Sitting in a dentist’s chair half-way around the world from ‘home’, I was told the disappointing news: I had my first, albeit tiny, cavity. Shawn and I had come to Subotica, Serbia to devour its delightful Art Nouveau architecture, but I hadn’t imagined that one of my teeth would be wearing a porcelain souvenir upon our departure from the historic city. While we’d read about Subotica’s gorgeous architecture and promising wine in a New York Times article dubbing it one of 52 Places to Go in 2014, we had only learned about the northern Serbian city’s well-respected dental tourism by chance, once we’d arrived there. Long curious about the medical tourism phenomenon, we sandwiched routine dental check-ups in between a Subotica walking tour, market visit and leisurely strolls.

dental tourism by TriciaAs the dentist and her assistant initiated the drilling on my hitherto pristine tooth, they spoke in their native tongue, alternating to English whenever walking me through the procedure. The television monitor before me was there to distract and comfort patients, but a Nirvana video featuring Kurt Cobain violently thrashing a guitar did nothing of the sort, especially as the buzzing began and nervousness set in.

A few minutes later, with a successful and painless filling under my belt and pearly whites to boot, Shawn and I left the modern clinic. My bill had only come to about 35 Euros (roughly $40 USD)! With those prices, it was no wonder that the waiting room of this clinic had been filled with patients from Scandinavia awaiting dental implants and advanced dental procedures.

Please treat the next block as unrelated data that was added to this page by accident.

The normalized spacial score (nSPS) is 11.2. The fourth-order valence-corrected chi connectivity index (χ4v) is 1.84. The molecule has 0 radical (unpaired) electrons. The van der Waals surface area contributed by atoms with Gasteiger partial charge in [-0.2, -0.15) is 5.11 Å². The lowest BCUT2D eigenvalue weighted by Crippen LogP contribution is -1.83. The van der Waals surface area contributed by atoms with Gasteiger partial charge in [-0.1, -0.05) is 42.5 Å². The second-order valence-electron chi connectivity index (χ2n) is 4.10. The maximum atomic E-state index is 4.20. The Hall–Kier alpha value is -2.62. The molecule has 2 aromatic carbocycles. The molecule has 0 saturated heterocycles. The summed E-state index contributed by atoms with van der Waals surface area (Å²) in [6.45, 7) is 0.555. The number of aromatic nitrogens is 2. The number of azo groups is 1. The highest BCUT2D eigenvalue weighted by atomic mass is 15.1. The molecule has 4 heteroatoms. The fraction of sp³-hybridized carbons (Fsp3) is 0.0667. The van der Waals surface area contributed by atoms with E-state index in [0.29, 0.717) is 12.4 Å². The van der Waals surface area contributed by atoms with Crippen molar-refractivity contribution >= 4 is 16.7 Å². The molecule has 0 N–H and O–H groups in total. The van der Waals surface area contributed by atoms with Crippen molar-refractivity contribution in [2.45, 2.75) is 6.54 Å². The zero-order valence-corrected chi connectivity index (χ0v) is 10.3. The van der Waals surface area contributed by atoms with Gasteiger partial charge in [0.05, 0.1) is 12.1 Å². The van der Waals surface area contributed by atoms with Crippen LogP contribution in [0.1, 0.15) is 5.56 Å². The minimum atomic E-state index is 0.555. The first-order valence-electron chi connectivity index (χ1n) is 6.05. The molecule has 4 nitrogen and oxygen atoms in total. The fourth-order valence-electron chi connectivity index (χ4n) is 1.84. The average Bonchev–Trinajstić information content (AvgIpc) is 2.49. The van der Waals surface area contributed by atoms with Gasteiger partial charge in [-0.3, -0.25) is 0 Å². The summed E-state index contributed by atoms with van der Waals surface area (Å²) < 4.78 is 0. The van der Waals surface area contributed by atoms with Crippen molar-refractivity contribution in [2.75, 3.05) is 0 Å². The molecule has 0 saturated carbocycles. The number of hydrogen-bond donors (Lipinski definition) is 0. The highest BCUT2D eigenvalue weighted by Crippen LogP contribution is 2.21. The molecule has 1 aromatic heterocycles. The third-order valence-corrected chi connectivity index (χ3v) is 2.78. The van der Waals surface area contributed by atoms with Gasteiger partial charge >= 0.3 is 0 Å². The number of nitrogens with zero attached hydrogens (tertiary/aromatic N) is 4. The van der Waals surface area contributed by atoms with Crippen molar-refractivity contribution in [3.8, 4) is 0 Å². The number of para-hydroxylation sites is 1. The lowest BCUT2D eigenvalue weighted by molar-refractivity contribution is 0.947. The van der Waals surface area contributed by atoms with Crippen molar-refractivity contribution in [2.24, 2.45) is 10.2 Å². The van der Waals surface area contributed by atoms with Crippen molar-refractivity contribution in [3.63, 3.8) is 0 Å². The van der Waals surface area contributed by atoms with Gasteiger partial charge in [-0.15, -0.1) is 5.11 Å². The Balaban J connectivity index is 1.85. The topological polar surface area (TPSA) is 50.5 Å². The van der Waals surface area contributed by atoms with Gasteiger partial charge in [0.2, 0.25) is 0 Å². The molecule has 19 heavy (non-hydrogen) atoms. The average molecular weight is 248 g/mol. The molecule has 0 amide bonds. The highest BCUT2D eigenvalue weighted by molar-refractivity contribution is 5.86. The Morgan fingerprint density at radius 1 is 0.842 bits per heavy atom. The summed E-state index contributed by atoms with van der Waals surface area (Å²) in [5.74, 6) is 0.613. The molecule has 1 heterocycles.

A spontaneous stop into Subotica’s tourist office earlier in the week had introduced us to staff member, Homolya ‘Levy’ Levente. Levy’s background, it turned out, was about as diverse as Subotica’s and the Balkans: he speaks Serbian, Hungarian, English, and a smattering of German, and has a mother that comes from Bosnia-Herzegovina and a father from Subotica. Just kilometers from Hungary, and once part of the Ottoman and Austro-Hungarian Empires, Subotica’s population is today divided between ethnic Hungarians, Serbians, Croats, and Bunjevci people. It is one of Serbia’s largest cities.

With Levy having enthusiastically taken us under his wing, we embarked on a walking tour of the city, which was heavily focused upon its Art Nouveau architecture. On the way, we learned that the buildings’ designs had been largely influenced by folk art-motifs and that the area was once at the heart of a cultural crossroad.

At times, I imagined that the elaborate structures had spilled out from the pages of a Dr. Seuss book, because of their colorful, whimsical nature. I loved the colorful ceramic tiles adorning select rooftops, the curved gables and symbolism galore – everything from beehives to hearts and gargoyles to flowers.

Indeed, we will return to Subotica someday. And, I won’t be surprised if we spend some planned time in the dentist’s chair the next time we return!

Tricia A. Mitchell ( U.S.A.)

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Travels with Tricia – sharing tales with people, places & passion


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